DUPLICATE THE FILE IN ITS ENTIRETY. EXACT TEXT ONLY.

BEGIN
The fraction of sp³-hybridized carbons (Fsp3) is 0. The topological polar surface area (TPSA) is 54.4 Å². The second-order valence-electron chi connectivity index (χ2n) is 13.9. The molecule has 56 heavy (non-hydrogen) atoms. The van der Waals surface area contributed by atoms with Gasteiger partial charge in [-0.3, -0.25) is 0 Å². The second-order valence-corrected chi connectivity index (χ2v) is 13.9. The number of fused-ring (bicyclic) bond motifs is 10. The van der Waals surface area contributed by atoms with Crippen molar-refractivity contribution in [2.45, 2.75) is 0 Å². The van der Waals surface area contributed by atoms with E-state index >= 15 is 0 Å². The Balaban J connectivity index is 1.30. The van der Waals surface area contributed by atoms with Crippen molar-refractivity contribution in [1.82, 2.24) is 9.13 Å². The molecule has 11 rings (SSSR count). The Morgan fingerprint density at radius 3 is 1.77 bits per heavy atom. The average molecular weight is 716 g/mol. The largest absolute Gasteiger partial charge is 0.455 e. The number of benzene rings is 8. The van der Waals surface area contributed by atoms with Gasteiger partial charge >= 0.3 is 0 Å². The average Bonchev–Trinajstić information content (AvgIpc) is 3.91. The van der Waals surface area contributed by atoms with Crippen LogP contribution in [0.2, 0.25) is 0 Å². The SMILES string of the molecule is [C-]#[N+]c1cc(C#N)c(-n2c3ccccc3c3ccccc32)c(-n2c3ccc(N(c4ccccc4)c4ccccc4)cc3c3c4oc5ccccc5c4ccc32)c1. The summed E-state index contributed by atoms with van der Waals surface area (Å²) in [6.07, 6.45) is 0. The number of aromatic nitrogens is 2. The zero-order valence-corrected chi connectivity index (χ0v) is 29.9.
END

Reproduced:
The fraction of sp³-hybridized carbons (Fsp3) is 0. The topological polar surface area (TPSA) is 54.4 Å². The second-order valence-electron chi connectivity index (χ2n) is 13.9. The molecule has 56 heavy (non-hydrogen) atoms. The van der Waals surface area contributed by atoms with Gasteiger partial charge in [-0.3, -0.25) is 0 Å². The second-order valence-corrected chi connectivity index (χ2v) is 13.9. The number of fused-ring (bicyclic) bond motifs is 10. The van der Waals surface area contributed by atoms with Crippen molar-refractivity contribution in [2.45, 2.75) is 0 Å². The van der Waals surface area contributed by atoms with E-state index >= 15 is 0 Å². The Balaban J connectivity index is 1.30. The van der Waals surface area contributed by atoms with Crippen molar-refractivity contribution in [1.82, 2.24) is 9.13 Å². The molecule has 11 rings (SSSR count). The Morgan fingerprint density at radius 3 is 1.77 bits per heavy atom. The average molecular weight is 716 g/mol. The largest absolute Gasteiger partial charge is 0.455 e. The number of benzene rings is 8. The van der Waals surface area contributed by atoms with Gasteiger partial charge >= 0.3 is 0 Å². The average Bonchev–Trinajstić information content (AvgIpc) is 3.91. The van der Waals surface area contributed by atoms with Crippen LogP contribution in [0.2, 0.25) is 0 Å². The SMILES string of the molecule is [C-]#[N+]c1cc(C#N)c(-n2c3ccccc3c3ccccc32)c(-n2c3ccc(N(c4ccccc4)c4ccccc4)cc3c3c4oc5ccccc5c4ccc32)c1. The summed E-state index contributed by atoms with van der Waals surface area (Å²) in [6.07, 6.45) is 0. The number of aromatic nitrogens is 2. The zero-order valence-corrected chi connectivity index (χ0v) is 29.9.